No ‘significant risk’ to children from chiropractic therapy, B.C. college says

The College of Chiropractors of B.C. say it will not take any regulatory action on the use of spinal manipulative therapy in children. (Shutterstock/New Africa)

B.C. chiropractors will not be restricted from using spinal manipulative therapy on children, following a two-month review by their professional college.

The College of Chiropractors of B.C. launched the review in July, promising an “exhaustive” analysis of the available research on the use of the therapy in children younger than 10. That project was wrapped up in time for the most recent college board meeting on Sept. 25, according to a public notice posted online.

“After considering all of the available evidence, including an independent research review, the board has determined that the treatment of children with SMT [spinal manipulative therapy] does not present a significant risk to the public,” the notice said.

The college said it “remains vigilant” and will keep an eye on new research on the subject, but it’s not taking any action at this point.

Spinal manipulative therapy is when a chiropractor applies force to a joint of the spine, causing it to move more than it normally would.

‘It’s disappointing’

Tim Caulfield, research director at the University of Alberta’s Health Law Institute, said he wasn’t surprised the college isn’t taking action, but he’s still disappointed.

“You could see why an organization that is trying to support the practise of its members would come to this result, but it’s disappointing because I don’t think the body of evidence supports that conclusion,” Caulfield told CBC.

He acknowledged that in his reviews of the available research, he hasn’t seen much robust evidence about the risks of spinal manipulation for children. But he said he hasn’t seen much evidence suggesting the therapy is helpful, either.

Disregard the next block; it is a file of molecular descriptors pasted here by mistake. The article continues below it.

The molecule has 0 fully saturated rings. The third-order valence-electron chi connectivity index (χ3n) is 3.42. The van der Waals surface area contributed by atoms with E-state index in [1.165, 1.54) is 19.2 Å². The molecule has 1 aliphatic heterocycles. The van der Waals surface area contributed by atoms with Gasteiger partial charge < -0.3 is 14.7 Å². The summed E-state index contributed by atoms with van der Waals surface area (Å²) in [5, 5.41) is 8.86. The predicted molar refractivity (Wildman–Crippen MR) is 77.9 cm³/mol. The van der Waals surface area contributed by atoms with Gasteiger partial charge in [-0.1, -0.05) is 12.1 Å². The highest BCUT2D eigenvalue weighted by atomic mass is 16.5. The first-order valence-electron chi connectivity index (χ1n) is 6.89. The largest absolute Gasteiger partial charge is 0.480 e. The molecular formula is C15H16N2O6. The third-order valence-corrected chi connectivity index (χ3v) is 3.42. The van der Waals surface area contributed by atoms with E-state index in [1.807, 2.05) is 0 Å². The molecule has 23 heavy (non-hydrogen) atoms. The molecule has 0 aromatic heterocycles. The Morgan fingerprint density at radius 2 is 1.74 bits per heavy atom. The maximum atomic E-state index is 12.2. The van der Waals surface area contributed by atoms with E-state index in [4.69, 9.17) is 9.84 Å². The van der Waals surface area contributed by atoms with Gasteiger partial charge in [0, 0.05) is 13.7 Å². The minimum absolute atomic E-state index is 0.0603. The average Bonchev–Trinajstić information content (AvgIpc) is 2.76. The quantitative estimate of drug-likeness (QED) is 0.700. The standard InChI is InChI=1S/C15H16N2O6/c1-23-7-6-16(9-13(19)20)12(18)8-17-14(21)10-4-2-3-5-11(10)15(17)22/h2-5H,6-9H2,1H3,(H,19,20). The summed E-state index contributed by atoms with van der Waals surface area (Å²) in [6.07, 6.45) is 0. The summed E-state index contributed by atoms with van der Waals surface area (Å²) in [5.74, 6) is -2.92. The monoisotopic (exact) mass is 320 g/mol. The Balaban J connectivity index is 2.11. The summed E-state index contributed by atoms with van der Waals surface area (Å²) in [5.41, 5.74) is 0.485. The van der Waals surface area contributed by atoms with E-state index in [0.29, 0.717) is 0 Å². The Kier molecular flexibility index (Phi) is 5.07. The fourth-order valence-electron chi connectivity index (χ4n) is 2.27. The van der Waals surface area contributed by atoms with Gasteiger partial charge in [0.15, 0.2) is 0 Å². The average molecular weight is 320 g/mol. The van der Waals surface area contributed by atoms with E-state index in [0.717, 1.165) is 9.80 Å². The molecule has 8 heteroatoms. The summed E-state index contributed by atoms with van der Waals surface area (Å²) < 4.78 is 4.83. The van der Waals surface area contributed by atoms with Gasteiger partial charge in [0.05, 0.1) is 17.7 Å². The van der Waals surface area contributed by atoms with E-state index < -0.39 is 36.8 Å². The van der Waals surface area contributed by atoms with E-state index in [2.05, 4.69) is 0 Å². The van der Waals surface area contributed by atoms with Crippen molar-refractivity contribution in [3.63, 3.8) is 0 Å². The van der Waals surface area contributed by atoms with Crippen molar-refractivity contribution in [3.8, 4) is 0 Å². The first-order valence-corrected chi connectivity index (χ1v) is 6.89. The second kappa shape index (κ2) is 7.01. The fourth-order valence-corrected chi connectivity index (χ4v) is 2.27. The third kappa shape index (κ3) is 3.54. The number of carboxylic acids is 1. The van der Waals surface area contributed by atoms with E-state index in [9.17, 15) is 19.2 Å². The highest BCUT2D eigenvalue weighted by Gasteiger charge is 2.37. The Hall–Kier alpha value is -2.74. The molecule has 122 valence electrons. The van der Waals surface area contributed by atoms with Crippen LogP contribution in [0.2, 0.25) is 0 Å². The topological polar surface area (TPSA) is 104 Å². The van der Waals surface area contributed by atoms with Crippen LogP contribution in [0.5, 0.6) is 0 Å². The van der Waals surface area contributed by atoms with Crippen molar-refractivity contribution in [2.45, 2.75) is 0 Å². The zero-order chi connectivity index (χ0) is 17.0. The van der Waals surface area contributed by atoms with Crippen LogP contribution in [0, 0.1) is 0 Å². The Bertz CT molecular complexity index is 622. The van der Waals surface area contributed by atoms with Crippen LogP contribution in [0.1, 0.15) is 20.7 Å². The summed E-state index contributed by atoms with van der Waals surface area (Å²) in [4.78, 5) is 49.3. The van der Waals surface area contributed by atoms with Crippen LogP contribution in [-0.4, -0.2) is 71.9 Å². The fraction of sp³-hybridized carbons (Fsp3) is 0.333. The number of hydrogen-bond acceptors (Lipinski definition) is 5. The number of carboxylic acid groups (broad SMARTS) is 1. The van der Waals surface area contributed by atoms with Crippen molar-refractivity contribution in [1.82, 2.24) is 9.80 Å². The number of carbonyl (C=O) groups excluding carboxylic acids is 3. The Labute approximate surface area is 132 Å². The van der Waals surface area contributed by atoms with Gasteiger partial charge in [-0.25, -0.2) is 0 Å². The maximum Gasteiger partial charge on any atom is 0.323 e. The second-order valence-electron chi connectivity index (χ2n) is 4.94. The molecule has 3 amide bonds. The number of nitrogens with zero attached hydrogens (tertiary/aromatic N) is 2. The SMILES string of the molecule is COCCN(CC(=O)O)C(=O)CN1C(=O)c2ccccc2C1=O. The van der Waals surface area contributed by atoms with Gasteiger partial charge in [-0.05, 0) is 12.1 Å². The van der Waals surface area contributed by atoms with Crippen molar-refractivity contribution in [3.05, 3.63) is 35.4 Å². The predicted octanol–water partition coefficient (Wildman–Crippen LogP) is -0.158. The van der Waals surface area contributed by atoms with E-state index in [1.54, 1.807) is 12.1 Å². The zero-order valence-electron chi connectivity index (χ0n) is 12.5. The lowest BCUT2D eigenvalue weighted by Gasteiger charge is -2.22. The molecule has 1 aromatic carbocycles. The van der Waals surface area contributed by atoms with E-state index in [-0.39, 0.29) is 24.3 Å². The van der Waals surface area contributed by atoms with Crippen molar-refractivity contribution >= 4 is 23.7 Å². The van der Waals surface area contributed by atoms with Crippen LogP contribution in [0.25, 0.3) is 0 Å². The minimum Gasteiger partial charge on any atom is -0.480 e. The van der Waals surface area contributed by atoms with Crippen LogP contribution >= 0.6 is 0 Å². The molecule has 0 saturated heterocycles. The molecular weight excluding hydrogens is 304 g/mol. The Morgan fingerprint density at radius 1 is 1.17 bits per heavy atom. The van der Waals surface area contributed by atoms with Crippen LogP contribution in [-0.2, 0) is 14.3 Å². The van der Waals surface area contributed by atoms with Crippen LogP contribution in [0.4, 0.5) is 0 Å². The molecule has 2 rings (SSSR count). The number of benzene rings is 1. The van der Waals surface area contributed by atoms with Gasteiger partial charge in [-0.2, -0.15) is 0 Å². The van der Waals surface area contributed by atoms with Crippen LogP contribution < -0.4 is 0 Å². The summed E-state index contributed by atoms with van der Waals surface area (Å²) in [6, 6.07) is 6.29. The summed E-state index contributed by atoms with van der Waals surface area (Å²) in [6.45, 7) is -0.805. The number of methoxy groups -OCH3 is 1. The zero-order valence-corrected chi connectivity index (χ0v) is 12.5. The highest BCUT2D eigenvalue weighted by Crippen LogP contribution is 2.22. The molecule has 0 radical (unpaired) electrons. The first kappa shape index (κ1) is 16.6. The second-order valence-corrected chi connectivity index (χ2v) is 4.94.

“Consider the fact that the harms associated with it, while perhaps speculative, are nevertheless possible,” Caulfield said.

“Given the lack of evidence of efficacy, given the possibility of harm, I’m disappointed.”

Tim Caulfield says there’s little evidence suggesting chiropractic care benefits children. (CBC)

He said he would have liked to see the college follow the lead of Australia, where the country’s chiropractic board has placed a moratorium on using spinal manipulation on anyone under the age of two.

According to a position paper from the Canadian Pediatric Society, there have been no satisfactory studies of chiropractic treatments for back pain in children. Some studies have suggested that chiropractic manipulation of the neck can provide short-term relief of neck pain in children, but its efficacy hasn’t been compared to other therapies, the paper says.

Over the last year, the B.C. college has been cracking down on chiropractors making unsupported and unscientific claims about how their therapies can help patients, including children.

The college has formally banned all chiropractors from making claims about being able to treat a range of conditions, including autism, ADHD, speech disorders and infections “due to the absence of acceptable evidence.”

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